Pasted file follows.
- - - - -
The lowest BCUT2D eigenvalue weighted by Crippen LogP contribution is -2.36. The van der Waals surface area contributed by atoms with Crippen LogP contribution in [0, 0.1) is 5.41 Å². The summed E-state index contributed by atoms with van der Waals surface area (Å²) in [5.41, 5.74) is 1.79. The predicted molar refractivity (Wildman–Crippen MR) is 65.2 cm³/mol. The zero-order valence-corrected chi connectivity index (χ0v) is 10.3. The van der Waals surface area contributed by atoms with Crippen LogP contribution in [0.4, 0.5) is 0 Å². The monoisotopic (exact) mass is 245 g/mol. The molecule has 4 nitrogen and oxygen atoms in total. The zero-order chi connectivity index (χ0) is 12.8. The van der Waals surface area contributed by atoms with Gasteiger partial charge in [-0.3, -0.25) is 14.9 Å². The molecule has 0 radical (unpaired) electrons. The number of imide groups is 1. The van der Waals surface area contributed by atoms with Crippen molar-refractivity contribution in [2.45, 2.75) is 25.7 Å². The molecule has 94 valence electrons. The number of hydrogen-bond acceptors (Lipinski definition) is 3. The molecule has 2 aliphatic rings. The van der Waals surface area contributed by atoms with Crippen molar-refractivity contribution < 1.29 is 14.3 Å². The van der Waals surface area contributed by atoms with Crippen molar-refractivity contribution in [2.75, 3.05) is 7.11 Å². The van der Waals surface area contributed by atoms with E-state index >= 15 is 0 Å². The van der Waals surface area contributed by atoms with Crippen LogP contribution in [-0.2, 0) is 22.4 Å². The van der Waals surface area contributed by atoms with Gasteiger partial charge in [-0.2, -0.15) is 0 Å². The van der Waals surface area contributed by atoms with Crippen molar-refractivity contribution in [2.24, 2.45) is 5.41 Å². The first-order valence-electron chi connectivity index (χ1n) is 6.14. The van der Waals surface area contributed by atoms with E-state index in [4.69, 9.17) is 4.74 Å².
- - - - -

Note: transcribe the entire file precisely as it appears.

The lowest BCUT2D eigenvalue weighted by Crippen LogP contribution is -2.36. The van der Waals surface area contributed by atoms with Crippen LogP contribution in [0, 0.1) is 5.41 Å². The summed E-state index contributed by atoms with van der Waals surface area (Å²) in [5.41, 5.74) is 1.79. The predicted molar refractivity (Wildman–Crippen MR) is 65.2 cm³/mol. The zero-order valence-corrected chi connectivity index (χ0v) is 10.3. The van der Waals surface area contributed by atoms with Crippen LogP contribution in [0.4, 0.5) is 0 Å². The monoisotopic (exact) mass is 245 g/mol. The molecule has 4 nitrogen and oxygen atoms in total. The zero-order chi connectivity index (χ0) is 12.8. The van der Waals surface area contributed by atoms with Gasteiger partial charge in [-0.3, -0.25) is 14.9 Å². The molecule has 0 radical (unpaired) electrons. The number of imide groups is 1. The van der Waals surface area contributed by atoms with Crippen molar-refractivity contribution in [2.45, 2.75) is 25.7 Å². The molecule has 94 valence electrons. The number of hydrogen-bond acceptors (Lipinski definition) is 3. The molecule has 2 aliphatic rings. The van der Waals surface area contributed by atoms with Crippen molar-refractivity contribution < 1.29 is 14.3 Å². The van der Waals surface area contributed by atoms with Crippen molar-refractivity contribution in [2.75, 3.05) is 7.11 Å². The van der Waals surface area contributed by atoms with E-state index >= 15 is 0 Å². The van der Waals surface area contributed by atoms with Crippen LogP contribution in [-0.2, 0) is 22.4 Å². The van der Waals surface area contributed by atoms with Gasteiger partial charge in [-0.2, -0.15) is 0 Å². The van der Waals surface area contributed by atoms with Crippen molar-refractivity contribution in [2.24, 2.45) is 5.41 Å². The first-order valence-electron chi connectivity index (χ1n) is 6.14. The van der Waals surface area contributed by atoms with E-state index in [4.69, 9.17) is 4.74 Å².